What is the Federal Indian Trust Responsibility?
The Federal Indian Trust Responsibility is a legal obligation under which the United States has charged itselfwith moral obligations of the highest responsibility and trust toward American Indian tribes (Seminole Nation v.United States, 1942; Cherokee Nation v. Georgia, 1831). Over the years, the trust doctrine has been the centerof numerous other Supreme Court cases and it is one of the most important principles in federal American Indian law.
The federal Indian trust responsibility holds the United States legally responsible for the protection of tribal lands,assets, resources, and treaty rights. The Supreme Court suggests that the Federal Indian Trust Responsibility entailslegal duties, moral obligations, and the fulfillment of understandings and expectations that have arisen over theentire course of dealings between the U.S. and the tribes.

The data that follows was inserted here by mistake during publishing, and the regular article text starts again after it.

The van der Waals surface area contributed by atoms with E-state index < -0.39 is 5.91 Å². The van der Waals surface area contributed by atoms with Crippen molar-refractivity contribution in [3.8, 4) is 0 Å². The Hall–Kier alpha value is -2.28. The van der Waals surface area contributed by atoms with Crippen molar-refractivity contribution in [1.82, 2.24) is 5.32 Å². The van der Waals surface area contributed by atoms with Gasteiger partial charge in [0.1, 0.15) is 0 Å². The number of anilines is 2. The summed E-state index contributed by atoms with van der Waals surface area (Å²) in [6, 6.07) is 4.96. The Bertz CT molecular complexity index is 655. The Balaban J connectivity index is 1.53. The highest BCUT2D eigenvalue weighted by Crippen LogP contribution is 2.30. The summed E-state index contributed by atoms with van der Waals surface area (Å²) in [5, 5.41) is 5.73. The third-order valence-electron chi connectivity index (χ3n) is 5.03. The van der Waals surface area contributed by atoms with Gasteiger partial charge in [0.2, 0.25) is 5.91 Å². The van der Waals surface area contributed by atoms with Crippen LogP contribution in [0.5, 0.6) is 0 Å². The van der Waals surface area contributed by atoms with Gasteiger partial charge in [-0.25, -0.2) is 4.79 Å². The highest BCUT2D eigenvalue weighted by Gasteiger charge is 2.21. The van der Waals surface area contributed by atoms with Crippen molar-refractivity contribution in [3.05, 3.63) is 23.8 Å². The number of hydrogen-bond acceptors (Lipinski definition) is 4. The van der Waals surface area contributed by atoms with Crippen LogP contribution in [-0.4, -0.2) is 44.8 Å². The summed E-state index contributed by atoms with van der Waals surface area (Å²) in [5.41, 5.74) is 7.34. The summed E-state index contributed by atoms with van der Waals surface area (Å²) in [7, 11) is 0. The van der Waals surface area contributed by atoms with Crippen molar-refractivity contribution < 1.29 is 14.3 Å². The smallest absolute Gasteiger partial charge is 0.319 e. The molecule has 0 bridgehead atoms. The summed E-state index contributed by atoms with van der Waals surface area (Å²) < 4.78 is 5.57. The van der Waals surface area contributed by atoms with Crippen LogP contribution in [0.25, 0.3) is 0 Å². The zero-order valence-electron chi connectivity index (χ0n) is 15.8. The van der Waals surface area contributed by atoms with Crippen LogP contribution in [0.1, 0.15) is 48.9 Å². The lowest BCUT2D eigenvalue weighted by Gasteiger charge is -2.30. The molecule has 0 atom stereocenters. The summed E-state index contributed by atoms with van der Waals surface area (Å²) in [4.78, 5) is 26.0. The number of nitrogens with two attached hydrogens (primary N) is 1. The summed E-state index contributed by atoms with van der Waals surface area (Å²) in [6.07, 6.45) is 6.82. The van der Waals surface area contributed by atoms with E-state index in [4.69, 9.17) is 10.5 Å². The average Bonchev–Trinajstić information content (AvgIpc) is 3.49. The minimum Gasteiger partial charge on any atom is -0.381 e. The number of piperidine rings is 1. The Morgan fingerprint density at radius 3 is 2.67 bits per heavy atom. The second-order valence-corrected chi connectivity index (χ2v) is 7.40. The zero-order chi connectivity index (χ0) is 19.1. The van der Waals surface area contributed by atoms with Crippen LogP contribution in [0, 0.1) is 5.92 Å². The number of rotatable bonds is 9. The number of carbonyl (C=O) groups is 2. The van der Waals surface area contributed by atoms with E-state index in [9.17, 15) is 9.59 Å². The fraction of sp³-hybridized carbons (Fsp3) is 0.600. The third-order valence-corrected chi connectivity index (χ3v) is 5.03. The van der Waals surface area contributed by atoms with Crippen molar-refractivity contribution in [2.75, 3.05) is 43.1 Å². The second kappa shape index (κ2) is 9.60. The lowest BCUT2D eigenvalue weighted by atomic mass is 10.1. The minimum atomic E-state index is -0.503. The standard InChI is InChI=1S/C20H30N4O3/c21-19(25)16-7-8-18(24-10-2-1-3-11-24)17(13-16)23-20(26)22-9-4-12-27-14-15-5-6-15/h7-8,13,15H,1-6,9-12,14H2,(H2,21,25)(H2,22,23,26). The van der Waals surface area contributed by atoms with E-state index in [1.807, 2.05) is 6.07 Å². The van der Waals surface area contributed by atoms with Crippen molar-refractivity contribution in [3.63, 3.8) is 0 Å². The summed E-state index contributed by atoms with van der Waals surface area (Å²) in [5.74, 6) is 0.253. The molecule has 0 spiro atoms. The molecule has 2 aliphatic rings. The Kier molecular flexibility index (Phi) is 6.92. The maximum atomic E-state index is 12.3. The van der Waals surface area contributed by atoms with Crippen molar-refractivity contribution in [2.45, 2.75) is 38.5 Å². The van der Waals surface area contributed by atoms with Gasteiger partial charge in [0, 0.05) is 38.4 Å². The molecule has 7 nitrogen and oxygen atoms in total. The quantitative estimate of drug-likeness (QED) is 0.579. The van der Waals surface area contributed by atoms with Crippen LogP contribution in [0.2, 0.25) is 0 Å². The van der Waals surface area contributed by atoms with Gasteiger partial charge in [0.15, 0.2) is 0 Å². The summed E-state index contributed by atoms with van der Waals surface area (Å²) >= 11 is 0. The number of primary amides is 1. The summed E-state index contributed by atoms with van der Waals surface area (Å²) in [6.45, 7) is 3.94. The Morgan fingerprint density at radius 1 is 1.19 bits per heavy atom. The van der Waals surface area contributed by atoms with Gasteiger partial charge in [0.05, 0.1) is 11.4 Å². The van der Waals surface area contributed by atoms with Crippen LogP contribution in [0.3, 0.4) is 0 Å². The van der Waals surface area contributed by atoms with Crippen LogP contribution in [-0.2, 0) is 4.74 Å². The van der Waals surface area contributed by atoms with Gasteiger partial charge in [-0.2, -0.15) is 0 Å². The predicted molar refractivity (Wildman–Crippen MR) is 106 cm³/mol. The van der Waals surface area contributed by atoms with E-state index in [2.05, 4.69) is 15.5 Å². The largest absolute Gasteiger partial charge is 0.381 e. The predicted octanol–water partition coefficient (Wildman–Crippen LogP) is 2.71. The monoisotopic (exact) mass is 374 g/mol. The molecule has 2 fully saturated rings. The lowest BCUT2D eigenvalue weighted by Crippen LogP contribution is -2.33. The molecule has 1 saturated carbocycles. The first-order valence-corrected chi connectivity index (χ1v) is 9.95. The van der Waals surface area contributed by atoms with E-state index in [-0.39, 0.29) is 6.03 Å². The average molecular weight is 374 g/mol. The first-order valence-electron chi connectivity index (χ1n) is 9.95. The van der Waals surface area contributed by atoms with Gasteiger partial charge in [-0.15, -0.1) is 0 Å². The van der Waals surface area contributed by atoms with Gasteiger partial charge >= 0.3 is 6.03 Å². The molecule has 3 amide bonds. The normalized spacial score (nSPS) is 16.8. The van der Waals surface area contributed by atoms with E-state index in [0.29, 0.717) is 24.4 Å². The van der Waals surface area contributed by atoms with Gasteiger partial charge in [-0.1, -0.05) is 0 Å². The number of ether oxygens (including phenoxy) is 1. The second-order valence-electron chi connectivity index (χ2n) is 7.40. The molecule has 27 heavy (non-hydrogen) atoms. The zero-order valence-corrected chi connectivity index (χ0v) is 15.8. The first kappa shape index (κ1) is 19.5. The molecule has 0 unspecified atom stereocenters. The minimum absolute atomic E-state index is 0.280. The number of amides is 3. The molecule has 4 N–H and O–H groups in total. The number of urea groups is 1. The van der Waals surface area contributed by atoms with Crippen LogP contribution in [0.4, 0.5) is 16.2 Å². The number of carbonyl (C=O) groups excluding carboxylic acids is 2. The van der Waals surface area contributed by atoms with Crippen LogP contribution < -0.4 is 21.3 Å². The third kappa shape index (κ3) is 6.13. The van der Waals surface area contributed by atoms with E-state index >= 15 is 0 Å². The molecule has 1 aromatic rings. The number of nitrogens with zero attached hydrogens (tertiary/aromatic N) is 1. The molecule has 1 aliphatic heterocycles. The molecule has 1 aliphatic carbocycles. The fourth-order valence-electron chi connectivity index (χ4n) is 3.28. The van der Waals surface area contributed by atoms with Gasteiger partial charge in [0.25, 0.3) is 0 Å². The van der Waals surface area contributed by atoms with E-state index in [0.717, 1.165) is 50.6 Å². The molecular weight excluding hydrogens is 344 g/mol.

The federal Indian trust duty is the basis of a current longstanding lawsuit brought by individual American Indianlandholders against the federal government. The individual American Indian landholders assert that the federalgovernment breached its trust duty to protect their assets, provide an accounting of their assets, and provide themthe correct compensation for the leasing of their lands (see www.indiantrust.com for more information).
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